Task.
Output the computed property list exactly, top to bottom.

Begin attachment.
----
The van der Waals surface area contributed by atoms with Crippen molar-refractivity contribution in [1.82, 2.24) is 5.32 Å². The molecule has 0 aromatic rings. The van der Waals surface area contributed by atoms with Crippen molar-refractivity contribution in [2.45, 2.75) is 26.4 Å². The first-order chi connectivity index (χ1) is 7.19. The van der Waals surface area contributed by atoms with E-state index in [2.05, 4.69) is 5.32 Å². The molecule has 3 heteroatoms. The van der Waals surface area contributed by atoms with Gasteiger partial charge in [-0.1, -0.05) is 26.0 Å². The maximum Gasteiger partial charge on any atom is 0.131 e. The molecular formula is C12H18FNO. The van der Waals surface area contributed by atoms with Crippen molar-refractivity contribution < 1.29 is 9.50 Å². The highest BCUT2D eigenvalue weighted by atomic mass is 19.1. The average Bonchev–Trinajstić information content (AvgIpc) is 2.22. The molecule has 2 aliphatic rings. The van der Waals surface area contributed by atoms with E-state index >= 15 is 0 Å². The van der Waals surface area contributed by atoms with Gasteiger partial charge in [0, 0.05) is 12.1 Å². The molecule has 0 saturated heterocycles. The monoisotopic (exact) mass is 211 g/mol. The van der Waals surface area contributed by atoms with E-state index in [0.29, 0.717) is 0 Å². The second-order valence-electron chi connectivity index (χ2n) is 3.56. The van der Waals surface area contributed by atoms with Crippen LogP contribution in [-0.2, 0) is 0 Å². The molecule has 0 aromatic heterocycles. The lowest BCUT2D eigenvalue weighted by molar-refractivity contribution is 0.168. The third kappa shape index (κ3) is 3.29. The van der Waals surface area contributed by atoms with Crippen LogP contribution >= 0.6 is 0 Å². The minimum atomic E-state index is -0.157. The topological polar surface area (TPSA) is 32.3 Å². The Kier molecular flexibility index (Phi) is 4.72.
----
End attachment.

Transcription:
The van der Waals surface area contributed by atoms with Crippen molar-refractivity contribution in [1.82, 2.24) is 5.32 Å². The molecule has 0 aromatic rings. The van der Waals surface area contributed by atoms with Crippen molar-refractivity contribution in [2.45, 2.75) is 26.4 Å². The first-order chi connectivity index (χ1) is 7.19. The van der Waals surface area contributed by atoms with E-state index in [2.05, 4.69) is 5.32 Å². The molecule has 3 heteroatoms. The van der Waals surface area contributed by atoms with Gasteiger partial charge in [-0.1, -0.05) is 26.0 Å². The maximum Gasteiger partial charge on any atom is 0.131 e. The molecular formula is C12H18FNO. The van der Waals surface area contributed by atoms with Crippen molar-refractivity contribution < 1.29 is 9.50 Å². The highest BCUT2D eigenvalue weighted by atomic mass is 19.1. The average Bonchev–Trinajstić information content (AvgIpc) is 2.22. The molecule has 2 aliphatic rings. The van der Waals surface area contributed by atoms with E-state index >= 15 is 0 Å². The van der Waals surface area contributed by atoms with Gasteiger partial charge in [0, 0.05) is 12.1 Å². The molecule has 0 saturated heterocycles. The monoisotopic (exact) mass is 211 g/mol. The van der Waals surface area contributed by atoms with E-state index in [0.29, 0.717) is 0 Å². The second-order valence-electron chi connectivity index (χ2n) is 3.56. The van der Waals surface area contributed by atoms with Crippen LogP contribution in [-0.2, 0) is 0 Å². The molecule has 0 aromatic heterocycles. The lowest BCUT2D eigenvalue weighted by molar-refractivity contribution is 0.168. The third kappa shape index (κ3) is 3.29. The van der Waals surface area contributed by atoms with Crippen LogP contribution >= 0.6 is 0 Å². The minimum atomic E-state index is -0.157. The topological polar surface area (TPSA) is 32.3 Å². The Kier molecular flexibility index (Phi) is 4.72.